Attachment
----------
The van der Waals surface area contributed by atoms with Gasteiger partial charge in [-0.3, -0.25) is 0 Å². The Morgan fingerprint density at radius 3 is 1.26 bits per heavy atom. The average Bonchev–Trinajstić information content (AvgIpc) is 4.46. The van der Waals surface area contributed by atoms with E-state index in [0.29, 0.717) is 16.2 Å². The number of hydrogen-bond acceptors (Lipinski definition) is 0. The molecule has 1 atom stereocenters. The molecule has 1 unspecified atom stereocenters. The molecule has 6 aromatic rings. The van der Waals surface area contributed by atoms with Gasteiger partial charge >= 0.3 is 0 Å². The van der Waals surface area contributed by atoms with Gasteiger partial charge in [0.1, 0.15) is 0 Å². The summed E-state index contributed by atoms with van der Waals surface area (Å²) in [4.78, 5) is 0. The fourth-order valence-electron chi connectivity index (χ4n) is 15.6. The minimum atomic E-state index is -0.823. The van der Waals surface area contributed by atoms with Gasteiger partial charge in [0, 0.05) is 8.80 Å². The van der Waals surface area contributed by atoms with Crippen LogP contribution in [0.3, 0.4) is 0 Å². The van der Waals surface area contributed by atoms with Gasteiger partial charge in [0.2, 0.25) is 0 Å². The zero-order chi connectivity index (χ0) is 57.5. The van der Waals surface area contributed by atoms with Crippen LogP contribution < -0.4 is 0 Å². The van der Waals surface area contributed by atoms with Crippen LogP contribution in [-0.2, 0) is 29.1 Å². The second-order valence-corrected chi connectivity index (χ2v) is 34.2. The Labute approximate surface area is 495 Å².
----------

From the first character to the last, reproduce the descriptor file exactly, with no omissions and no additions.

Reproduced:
The van der Waals surface area contributed by atoms with Gasteiger partial charge in [-0.3, -0.25) is 0 Å². The Morgan fingerprint density at radius 3 is 1.26 bits per heavy atom. The average Bonchev–Trinajstić information content (AvgIpc) is 4.46. The van der Waals surface area contributed by atoms with E-state index in [0.29, 0.717) is 16.2 Å². The number of hydrogen-bond acceptors (Lipinski definition) is 0. The molecule has 1 atom stereocenters. The molecule has 1 unspecified atom stereocenters. The molecule has 6 aromatic rings. The van der Waals surface area contributed by atoms with Gasteiger partial charge >= 0.3 is 0 Å². The van der Waals surface area contributed by atoms with Gasteiger partial charge in [0.1, 0.15) is 0 Å². The summed E-state index contributed by atoms with van der Waals surface area (Å²) in [4.78, 5) is 0. The fourth-order valence-electron chi connectivity index (χ4n) is 15.6. The minimum atomic E-state index is -0.823. The van der Waals surface area contributed by atoms with Gasteiger partial charge in [0, 0.05) is 8.80 Å². The van der Waals surface area contributed by atoms with Crippen LogP contribution in [0.3, 0.4) is 0 Å². The van der Waals surface area contributed by atoms with Gasteiger partial charge in [0.2, 0.25) is 0 Å². The zero-order chi connectivity index (χ0) is 57.5. The van der Waals surface area contributed by atoms with Crippen LogP contribution < -0.4 is 0 Å². The van der Waals surface area contributed by atoms with Crippen LogP contribution in [-0.2, 0) is 29.1 Å². The second-order valence-corrected chi connectivity index (χ2v) is 34.2. The Labute approximate surface area is 495 Å².